A Rule for the Mind

I once downloaded a training schedule for completing a triathlon.

It involved a certain number of workouts on a certain number of days, with increasing intensity and duration as the event drew near. It called for cross-training in swimming, biking and running, which make up a triathlon. Along with the workouts, it built in days of rest and suggested dietary regimens.

If I followed the plan, I was assured of being ready for the competition. But I had to follow the plan. I had to subscribe to a set of practices that would enable me to achieve what I desired.

This makes perfect sense to us for physical achievement. It even makes sense in plotting our career goals and financial goals.

It is less common to think of it in terms of our spiritual lives, much less how our relationship with Christ calls us to develop our minds.

But this is the nature of an ancient spiritual practice called a "rule," which can be traced back to the founding of Benedictine monasticism. Penned at the beginning of the sixth century, Benedict wished to write a rule that would help guide monks to holiness. By "rule," he intended a guide for optimal spiritual formation. Click here to continue reading this post and to view the blog archive.

Daily Headline News

ISIS and the Lonely Young American

Even though the Islamic State's ideology is explicitly at odds with the West, the group is making a relentless effort to recruit Westerners into its ranks, eager to exploit them for their outsize propaganda value. (Callimachi, The New York Times)


Year before court ruling, pop culture shaped same-sex marriage debate

The Supreme Court on Friday legalized same-sex marriage nationwide. But years before that 5-4 decision, film and TV helped spur Americans' acceptance of gays and lesbians. (Collins & Blake, Los Angeles Times)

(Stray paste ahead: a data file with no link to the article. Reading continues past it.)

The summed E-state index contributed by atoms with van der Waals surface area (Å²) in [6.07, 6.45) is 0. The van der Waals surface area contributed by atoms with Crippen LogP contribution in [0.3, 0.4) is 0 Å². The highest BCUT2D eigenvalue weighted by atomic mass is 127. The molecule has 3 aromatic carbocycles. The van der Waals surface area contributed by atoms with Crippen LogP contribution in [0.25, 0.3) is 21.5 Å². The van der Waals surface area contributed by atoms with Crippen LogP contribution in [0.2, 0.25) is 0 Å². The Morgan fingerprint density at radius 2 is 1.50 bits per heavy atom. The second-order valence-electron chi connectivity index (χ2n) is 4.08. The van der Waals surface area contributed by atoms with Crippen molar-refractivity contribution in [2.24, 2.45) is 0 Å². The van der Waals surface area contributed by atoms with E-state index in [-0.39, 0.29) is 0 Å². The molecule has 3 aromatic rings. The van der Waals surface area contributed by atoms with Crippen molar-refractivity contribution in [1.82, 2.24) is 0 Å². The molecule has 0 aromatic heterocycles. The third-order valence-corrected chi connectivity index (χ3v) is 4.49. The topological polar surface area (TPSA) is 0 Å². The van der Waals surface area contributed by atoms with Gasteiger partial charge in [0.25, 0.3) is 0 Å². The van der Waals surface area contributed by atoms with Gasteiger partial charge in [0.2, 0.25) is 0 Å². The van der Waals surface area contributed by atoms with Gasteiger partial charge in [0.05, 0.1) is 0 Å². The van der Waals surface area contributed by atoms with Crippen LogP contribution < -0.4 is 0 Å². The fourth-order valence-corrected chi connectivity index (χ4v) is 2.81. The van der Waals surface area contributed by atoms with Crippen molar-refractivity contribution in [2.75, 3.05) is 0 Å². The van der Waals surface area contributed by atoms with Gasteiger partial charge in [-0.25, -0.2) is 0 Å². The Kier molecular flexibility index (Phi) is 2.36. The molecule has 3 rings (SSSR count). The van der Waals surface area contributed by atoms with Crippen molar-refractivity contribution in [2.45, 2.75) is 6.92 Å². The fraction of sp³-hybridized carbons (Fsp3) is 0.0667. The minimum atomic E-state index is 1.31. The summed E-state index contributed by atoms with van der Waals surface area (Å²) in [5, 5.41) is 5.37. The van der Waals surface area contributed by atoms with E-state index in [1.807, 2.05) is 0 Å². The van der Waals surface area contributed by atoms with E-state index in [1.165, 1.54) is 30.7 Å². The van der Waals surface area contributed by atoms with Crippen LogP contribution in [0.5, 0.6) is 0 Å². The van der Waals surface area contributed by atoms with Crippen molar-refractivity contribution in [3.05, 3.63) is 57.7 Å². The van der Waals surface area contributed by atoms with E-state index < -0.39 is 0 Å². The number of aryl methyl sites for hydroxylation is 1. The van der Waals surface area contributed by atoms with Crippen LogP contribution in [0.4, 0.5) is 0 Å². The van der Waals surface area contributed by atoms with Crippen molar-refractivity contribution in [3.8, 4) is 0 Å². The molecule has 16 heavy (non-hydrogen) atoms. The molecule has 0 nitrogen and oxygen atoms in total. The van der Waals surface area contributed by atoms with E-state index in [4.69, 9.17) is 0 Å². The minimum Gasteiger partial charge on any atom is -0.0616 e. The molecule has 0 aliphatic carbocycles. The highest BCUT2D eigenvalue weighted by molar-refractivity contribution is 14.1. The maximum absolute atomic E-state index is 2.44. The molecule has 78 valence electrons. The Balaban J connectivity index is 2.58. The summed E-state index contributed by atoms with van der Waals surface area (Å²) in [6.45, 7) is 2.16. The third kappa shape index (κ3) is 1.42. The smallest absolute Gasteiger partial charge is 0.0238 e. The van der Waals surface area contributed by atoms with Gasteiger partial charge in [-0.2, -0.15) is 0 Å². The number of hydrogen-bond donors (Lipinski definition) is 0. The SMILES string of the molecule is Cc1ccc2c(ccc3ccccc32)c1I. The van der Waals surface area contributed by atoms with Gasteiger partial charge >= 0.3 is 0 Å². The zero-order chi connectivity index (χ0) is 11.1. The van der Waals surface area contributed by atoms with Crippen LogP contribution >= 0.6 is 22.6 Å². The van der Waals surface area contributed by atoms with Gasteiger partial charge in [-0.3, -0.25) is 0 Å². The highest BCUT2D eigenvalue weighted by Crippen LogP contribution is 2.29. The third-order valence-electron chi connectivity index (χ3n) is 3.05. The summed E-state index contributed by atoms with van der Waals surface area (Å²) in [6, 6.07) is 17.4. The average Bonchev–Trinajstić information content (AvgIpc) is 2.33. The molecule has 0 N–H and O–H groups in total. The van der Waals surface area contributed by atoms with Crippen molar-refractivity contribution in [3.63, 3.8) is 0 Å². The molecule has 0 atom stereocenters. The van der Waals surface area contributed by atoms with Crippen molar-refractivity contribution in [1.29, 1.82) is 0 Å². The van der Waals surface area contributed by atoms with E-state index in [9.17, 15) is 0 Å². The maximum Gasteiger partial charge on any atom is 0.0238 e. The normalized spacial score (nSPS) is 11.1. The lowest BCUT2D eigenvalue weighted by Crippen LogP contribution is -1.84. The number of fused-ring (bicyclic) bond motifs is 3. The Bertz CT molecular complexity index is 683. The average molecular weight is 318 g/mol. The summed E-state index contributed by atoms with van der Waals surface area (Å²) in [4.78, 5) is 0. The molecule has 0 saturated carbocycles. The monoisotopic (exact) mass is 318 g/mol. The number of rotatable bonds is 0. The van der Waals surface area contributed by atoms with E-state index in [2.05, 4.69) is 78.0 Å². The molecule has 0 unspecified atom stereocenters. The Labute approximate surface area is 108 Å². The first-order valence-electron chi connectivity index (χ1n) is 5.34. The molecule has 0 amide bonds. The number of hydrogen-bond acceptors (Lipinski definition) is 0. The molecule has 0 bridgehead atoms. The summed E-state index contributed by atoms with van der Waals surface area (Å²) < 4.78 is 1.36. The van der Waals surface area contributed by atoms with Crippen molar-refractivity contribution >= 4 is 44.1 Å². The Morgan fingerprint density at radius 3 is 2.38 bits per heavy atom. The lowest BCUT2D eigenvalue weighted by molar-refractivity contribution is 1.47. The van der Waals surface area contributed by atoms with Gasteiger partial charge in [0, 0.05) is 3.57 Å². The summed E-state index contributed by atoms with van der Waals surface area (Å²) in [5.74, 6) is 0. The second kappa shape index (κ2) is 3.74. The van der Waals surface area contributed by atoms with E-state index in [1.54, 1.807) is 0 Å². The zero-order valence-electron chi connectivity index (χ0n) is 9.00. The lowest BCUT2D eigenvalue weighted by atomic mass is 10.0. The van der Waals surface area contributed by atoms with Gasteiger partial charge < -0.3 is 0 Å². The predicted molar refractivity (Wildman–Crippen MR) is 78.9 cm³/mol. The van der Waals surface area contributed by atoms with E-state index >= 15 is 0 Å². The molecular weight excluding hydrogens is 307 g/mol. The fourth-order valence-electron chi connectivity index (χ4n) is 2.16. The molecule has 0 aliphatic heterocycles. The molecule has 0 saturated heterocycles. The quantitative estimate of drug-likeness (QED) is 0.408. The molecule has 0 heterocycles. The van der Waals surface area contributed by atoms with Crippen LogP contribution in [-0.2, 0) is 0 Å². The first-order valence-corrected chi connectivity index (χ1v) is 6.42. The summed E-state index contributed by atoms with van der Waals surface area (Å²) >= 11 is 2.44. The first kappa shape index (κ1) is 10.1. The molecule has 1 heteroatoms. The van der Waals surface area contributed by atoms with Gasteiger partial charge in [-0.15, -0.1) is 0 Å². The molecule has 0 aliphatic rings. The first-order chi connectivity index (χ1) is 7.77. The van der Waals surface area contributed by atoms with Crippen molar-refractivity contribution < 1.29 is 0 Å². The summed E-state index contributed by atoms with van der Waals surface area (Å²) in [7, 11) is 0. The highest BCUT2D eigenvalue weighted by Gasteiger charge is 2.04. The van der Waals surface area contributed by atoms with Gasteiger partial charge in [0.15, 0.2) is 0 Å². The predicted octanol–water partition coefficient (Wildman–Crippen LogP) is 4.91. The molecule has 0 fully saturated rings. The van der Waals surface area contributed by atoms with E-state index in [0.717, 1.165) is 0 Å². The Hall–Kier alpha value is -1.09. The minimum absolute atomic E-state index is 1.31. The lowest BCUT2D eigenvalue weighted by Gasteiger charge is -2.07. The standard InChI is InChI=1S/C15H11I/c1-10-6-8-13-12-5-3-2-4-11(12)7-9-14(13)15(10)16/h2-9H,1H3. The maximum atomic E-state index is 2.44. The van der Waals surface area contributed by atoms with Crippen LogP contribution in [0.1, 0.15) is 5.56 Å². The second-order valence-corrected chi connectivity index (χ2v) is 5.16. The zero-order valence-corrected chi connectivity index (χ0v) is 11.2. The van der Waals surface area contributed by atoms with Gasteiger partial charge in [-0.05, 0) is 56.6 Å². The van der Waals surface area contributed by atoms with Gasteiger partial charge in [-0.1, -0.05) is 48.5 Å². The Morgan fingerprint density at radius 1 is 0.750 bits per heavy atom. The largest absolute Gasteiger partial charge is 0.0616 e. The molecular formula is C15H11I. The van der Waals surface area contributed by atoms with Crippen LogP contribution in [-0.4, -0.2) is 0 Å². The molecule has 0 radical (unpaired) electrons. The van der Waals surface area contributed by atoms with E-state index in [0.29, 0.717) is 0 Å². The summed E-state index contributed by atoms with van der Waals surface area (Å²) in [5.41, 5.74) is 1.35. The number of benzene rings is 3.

Public's Shift on Same-Sex Marriage Was Swift, Broad

Perhaps the single most important factor in changing minds: Gays, lesbians and bisexuals came out of the closet. (Leubsdorf & Nelson, The Wall Street Journal)


A Scientific Ethical Divide Between China and West

The rush to the front ranks of science may come at a price: Some experts worry that medical researchers in China are stepping over ethical boundaries long accepted in the West. (Tatlow, The New York Times)


The Rise of the Nones: Understanding and Reaching the Religiously Unaffiliated

The "nones" are the fastest-growing religious group of our day. Nearly one in four Americans now identify themselves as having no religious affiliation. James Emery White's book The Rise of the Nones: Understanding and Reaching the Religiously Unaffiliated explores exactly who the "nones" are, what caused this dramatic shift in today's culture, and most importantly how churches can reach these people.

Ed Setzer, president of LifeWay Research, had this to say about the book:

In an era of increasing complexity and religious apathy, James Emery White has written a book that is helpful, informative, challenging, and timely. Those who care about communicating the gospel in this complex culture and think the church must regroup and re-engage should read "The Rise of the Nones."

Happy reading!
Click here to see this product and more.